Friday, August 1, 2014
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Happy Birthday, America - give blood!

Someone in the United States needs a blood transfusion every two seconds, and supplies are running low.

Happy Birthday, America – give blood!

Here´s me in October 2006, posing with a pint of the Red Cross´ finest.
Here's me in October 2006, posing with a pint of the Red Cross' finest.

By Michael Yudell

As we celebrate the birth of our country and come together in the spirit of community this week, do something for a fellow American: donate blood. It turns out we need it.

Someone in the United States needs a blood transfusion every two seconds. But the blood supply has dropped to emergency levels, the American Red Cross announced last week,with 50,000 fewer blood donors than expected in June. Only three in 100 Americans are current blood donors, and the Red Cross worries that many of its “regular donors got an early start on summer activities and aren’t taking time to give blood or platelets.”

There is enough of a shortage that “there is always the chance that a physician could postpone an elective surgery if the needed blood products aren’t readily available,” said Richard Benjamin, chief medical officer for the American Red Cross. “In a worst case scenario, a physician may have to forego performing a more serious procedure for a patient because of a shortage of blood.”

For me, giving blood is very personal. I spent eight months in chemotherapy in 2006 and 2007 to treat a rare form of lymphoma that had been diagnosed months after my wedding. In the course of that intense regimen, I received between 20 and 30 transfusions of blood products to help my body survive both the cancerous and chemical assault it was under. I got blood from friends (yes, you can donate directly to someone you know in need) and from complete strangers.

I would have died without those transfusions. One night in February 2007, I was admitted to the hospital for a neutropenic fever caused by the absence of white blood cells called neutrophils. As I blogged afterward as Bald Mike, the fever was high all day and peaked at 103.6 that night. But I couldn’t receive a transfusion until it was below 101 because a possible reaction to the transfusion itself would send my fever to dangerously high levels. After lots of bedside worrying, my fever broke at midnight, and I got the red blood cells and platelets I needed.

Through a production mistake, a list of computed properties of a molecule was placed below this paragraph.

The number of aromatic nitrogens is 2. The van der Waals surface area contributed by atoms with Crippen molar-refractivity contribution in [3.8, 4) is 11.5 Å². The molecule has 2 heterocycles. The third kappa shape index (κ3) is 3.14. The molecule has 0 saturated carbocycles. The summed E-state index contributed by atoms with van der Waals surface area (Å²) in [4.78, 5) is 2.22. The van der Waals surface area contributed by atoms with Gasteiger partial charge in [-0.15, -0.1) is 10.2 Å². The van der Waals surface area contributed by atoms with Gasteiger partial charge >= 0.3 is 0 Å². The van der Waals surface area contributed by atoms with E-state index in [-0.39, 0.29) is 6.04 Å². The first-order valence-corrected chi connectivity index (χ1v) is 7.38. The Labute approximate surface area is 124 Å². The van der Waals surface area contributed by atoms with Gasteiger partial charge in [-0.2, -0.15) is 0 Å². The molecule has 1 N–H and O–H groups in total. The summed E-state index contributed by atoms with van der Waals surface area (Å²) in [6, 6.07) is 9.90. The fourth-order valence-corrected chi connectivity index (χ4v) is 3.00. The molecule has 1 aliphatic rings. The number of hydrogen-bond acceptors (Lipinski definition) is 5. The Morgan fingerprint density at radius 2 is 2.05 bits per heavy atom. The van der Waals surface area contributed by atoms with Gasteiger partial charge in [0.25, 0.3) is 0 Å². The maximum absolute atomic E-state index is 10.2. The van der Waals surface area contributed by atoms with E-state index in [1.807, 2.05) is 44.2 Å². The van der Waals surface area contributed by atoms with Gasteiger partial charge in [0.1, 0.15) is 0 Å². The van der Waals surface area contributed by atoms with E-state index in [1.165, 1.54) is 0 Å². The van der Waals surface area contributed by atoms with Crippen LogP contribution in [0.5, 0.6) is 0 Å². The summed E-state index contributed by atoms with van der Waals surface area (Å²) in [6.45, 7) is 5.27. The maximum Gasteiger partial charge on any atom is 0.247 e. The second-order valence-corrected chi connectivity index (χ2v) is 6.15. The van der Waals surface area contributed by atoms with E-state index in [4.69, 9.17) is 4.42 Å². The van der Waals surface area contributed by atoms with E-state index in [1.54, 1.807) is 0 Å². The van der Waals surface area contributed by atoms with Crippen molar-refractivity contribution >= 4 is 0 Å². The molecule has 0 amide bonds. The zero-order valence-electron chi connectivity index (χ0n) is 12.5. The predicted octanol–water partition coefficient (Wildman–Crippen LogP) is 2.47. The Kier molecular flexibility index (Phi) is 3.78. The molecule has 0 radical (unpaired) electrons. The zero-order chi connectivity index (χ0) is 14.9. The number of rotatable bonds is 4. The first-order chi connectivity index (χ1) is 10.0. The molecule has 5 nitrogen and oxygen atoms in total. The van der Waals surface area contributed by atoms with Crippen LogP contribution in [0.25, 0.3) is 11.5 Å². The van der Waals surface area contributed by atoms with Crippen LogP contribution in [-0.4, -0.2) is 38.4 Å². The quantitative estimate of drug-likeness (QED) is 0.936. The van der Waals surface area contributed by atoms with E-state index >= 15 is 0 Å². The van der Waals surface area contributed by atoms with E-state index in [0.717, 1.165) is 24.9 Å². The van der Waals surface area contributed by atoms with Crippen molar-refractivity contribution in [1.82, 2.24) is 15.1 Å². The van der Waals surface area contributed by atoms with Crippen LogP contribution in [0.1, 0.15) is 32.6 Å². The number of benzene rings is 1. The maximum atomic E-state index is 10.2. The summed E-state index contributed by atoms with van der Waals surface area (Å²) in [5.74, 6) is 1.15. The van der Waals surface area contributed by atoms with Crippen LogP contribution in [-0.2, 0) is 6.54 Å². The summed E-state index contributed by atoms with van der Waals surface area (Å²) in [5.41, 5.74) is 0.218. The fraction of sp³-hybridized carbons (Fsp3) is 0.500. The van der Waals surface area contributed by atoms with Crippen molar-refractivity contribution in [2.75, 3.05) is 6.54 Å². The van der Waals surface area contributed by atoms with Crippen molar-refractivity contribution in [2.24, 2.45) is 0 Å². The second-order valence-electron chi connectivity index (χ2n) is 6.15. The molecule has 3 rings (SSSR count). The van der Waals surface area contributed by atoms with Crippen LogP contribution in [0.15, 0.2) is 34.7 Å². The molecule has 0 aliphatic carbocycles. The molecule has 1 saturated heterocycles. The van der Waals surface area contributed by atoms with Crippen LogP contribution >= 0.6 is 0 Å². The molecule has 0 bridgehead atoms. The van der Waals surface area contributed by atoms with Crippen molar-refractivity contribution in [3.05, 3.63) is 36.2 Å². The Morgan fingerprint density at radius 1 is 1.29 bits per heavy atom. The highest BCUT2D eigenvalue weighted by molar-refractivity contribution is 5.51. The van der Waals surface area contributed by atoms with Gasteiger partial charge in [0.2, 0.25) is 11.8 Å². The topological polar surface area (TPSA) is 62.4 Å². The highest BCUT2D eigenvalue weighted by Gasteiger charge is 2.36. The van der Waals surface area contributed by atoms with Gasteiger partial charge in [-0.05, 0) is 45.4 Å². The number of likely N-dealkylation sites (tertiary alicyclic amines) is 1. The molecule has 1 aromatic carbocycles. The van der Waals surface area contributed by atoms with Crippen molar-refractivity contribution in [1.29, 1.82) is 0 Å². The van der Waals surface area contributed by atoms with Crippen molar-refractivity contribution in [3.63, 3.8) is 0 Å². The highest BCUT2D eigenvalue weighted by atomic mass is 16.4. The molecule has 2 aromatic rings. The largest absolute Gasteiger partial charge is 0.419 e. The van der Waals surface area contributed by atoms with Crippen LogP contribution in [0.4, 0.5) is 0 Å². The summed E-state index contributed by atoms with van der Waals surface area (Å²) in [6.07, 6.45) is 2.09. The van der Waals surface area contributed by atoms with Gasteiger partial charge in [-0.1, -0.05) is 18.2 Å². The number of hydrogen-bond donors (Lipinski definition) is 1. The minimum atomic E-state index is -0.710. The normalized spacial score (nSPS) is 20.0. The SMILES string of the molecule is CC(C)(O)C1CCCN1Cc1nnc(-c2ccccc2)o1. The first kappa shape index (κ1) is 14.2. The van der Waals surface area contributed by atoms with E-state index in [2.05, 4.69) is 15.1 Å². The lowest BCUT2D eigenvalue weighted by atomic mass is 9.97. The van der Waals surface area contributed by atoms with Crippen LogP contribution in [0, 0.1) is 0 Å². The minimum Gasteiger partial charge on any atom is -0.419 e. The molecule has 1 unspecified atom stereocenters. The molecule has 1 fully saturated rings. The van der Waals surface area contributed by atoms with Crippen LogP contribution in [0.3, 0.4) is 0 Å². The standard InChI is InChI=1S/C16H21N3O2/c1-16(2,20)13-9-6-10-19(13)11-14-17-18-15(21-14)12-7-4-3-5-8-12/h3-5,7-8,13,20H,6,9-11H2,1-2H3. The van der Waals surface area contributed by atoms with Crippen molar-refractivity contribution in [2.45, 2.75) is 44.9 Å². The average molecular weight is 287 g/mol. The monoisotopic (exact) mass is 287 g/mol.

As much as I would like to donate now, blood cancer survivors are among the groups that are ineligible. So people like me depend on the rest of you to help out. Well, most of you anyhow. There is still a controversial and unnecessary lifetime ban that prevents gay men from donating. This policy – a throwback to the early days of AIDS, before accurate screening of blood for HIV – is set in the by the Food and Drug Administration, and changing it is has been caught up in bad politics. The Red Cross believes “that the current lifetime deferral for men who have had sex with other men is medically and scientifically unwarranted” and recommends a modification to match criteria applied to other groups at increased risk of transmitting infections through blood. Other countries, like the United Kingdom, have lifted such lifetime bans.

People all around the country are sick and in need of blood right now. They are patients in chemo, accident victims, individuals with kidney or liver disease, and hemophiliacs. And you can help them. So find a place to donate near you, pick an arm, roll up your sleeve, and take a deep breath as the needle goes in (that helps with the sting).

You may be saving a life.

And that’s something to celebrate this Fourth of July.


Read more about The Public's Health.

About this blog

What is public health — and why does it matter?

Through prevention, education, and intervention, public health practitioners - epidemiologists, health policy experts, municipal workers, environmental health scientists - work to keep us healthy.

It’s not always easy. Michael Yudell, Jonathan Purtle, and other contributors tell you why.

Michael Yudell, PhD, MPH Associate Professor, Drexel University School of Public Health
Jonathan Purtle, DrPH, MPH Research Director, Drexel Center for Nonviolence and Social Justice
Janet Golden, PhD Professor of history, Rutgers University-Camden
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